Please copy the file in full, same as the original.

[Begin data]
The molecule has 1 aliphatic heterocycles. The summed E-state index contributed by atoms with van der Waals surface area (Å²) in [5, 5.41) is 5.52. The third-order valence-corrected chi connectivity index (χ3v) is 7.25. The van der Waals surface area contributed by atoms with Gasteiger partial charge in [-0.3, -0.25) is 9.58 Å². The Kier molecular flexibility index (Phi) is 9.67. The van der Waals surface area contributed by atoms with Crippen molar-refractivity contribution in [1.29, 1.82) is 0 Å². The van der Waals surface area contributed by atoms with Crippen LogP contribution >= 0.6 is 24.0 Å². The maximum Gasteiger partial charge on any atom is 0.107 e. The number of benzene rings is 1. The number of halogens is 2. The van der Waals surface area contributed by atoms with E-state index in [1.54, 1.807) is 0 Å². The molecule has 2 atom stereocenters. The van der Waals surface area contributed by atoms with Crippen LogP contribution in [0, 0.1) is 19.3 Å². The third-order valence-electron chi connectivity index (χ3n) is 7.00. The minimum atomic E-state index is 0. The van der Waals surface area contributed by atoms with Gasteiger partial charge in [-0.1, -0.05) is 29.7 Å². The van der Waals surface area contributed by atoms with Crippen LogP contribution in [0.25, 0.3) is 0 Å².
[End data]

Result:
The molecule has 1 aliphatic heterocycles. The summed E-state index contributed by atoms with van der Waals surface area (Å²) in [5, 5.41) is 5.52. The third-order valence-corrected chi connectivity index (χ3v) is 7.25. The van der Waals surface area contributed by atoms with Gasteiger partial charge in [-0.3, -0.25) is 9.58 Å². The Kier molecular flexibility index (Phi) is 9.67. The van der Waals surface area contributed by atoms with Crippen molar-refractivity contribution in [1.29, 1.82) is 0 Å². The van der Waals surface area contributed by atoms with Crippen LogP contribution >= 0.6 is 24.0 Å². The maximum Gasteiger partial charge on any atom is 0.107 e. The number of benzene rings is 1. The number of halogens is 2. The van der Waals surface area contributed by atoms with E-state index in [1.54, 1.807) is 0 Å². The molecule has 2 atom stereocenters. The van der Waals surface area contributed by atoms with Crippen LogP contribution in [0, 0.1) is 19.3 Å². The third-order valence-electron chi connectivity index (χ3n) is 7.00. The minimum atomic E-state index is 0. The van der Waals surface area contributed by atoms with Gasteiger partial charge in [-0.1, -0.05) is 29.7 Å². The van der Waals surface area contributed by atoms with Crippen LogP contribution in [0.25, 0.3) is 0 Å².